Gauging Academic Unit Perceptions of Library Services During a Transition in University Budget Models


  • Margaret A Hoogland The University of Toledo, Toledo, Ohio, United States of America
  • Gerald Natal The University of Toledo, Toledo, Ohio, United States of America
  • Robert Wilmott The University of Toledo, Toledo, Ohio, United States of America
  • Clare F. Keating The University of Toledo, Toledo, Ohio, United States of America
  • Daisy Caruso The University of Toledo, Toledo, Ohio, United States of America



Objective – Beginning in Fiscal Year 2023, a university initiated a multi-year transition to an incentive-based budget model, under which the University Libraries budget would eventually be dependent upon yearly contributions from colleges. Such a change could result in the colleges having a more profound interest in library services and resources. In anticipation of any changes in thoughts and perceptions on existing University Libraries services, researchers crafted a survey for administrators, faculty, and staff focused on academic units related to the health sciences. The collected information would inform library budget decisions with the goal of optimizing support for research and educational interests.

Methods – An acquisitions and collection management librarian, electronic resources librarian, two health science liaisons, and a staff member reviewed and considered distributing validated surveys to health science faculty, staff, and administrators. Ultimately, researchers concluded that a local survey would allow the University Libraries to address health science community needs and gauge use of library services. In late October 2022, the researchers obtained Institutional Review Board approval and distributed the online survey from mid-November to mid-December 2022.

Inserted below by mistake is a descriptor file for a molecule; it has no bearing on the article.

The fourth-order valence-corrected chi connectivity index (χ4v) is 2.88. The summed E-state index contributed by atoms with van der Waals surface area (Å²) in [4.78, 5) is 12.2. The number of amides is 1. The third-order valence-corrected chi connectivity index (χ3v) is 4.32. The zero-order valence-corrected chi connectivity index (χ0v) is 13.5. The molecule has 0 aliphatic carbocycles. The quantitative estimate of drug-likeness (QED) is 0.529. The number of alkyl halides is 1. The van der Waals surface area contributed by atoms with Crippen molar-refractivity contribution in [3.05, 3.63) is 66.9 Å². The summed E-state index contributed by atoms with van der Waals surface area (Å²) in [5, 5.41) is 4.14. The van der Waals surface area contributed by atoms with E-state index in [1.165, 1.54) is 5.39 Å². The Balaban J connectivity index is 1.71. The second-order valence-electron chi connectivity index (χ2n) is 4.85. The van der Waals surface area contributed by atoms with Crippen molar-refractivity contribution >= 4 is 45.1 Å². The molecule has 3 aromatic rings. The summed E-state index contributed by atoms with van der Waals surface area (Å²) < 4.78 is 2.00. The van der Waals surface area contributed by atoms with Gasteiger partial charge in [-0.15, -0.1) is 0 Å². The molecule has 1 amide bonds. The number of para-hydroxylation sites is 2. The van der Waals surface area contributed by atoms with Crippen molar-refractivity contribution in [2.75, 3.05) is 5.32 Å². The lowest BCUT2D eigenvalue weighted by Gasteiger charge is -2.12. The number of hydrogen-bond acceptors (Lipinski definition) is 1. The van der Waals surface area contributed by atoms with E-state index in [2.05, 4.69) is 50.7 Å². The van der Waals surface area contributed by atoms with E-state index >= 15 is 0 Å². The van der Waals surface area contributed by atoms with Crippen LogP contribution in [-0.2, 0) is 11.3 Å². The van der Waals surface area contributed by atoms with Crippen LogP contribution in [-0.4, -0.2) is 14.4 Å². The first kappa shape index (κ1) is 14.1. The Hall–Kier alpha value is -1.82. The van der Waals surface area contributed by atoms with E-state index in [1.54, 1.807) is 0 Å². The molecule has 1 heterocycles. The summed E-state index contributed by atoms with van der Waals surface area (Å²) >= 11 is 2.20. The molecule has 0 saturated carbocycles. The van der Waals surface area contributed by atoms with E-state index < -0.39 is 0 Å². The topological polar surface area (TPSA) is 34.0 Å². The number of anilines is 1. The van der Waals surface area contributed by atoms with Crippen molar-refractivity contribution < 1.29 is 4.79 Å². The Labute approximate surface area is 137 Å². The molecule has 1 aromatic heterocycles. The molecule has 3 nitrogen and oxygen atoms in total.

Results – This survey collected 112 responses from health science administrators, faculty, and staff. Many faculty and staff members had used University Libraries services for more than 16 years. By contrast, most administrators started using the library within the past six years. Cost-share agreements intrigued participants as mechanisms for maintaining existing subscriptions or paying for new databases and e-journals. Most participants supported improving immediate access to full-text articles instead of relying on interlibrary loans. Participants desired to build upon existing knowledge of Open Access publishing. Results revealed inefficiencies in how the library communicates changes in collections (e.g., journals, books) and services.

Conclusion – A report of the study findings sent to library administration fulfilled the research aim to inform budget decision making. With the possibility of reduced funds under the new internal budgeting model to both academic programs and the library, the study supports consideration of internal cost-sharing agreements. Findings exposed the lack of awareness of the library’s efforts at decision making transparency, which requires exploration of alternative communication methods. Research findings also revealed awareness of Open Educational Resources and Open Access publishing as areas that deserve heightened promotional efforts from librarians. Finally, this local survey and methodology provides a template for potential use at other institutions.


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How to Cite

Hoogland, M. A., Natal, G., Wilmott, R., Keating, C. F., & Caruso, D. (2024). Gauging Academic Unit Perceptions of Library Services During a Transition in University Budget Models. Evidence Based Library and Information Practice, 19(2), 23–50.



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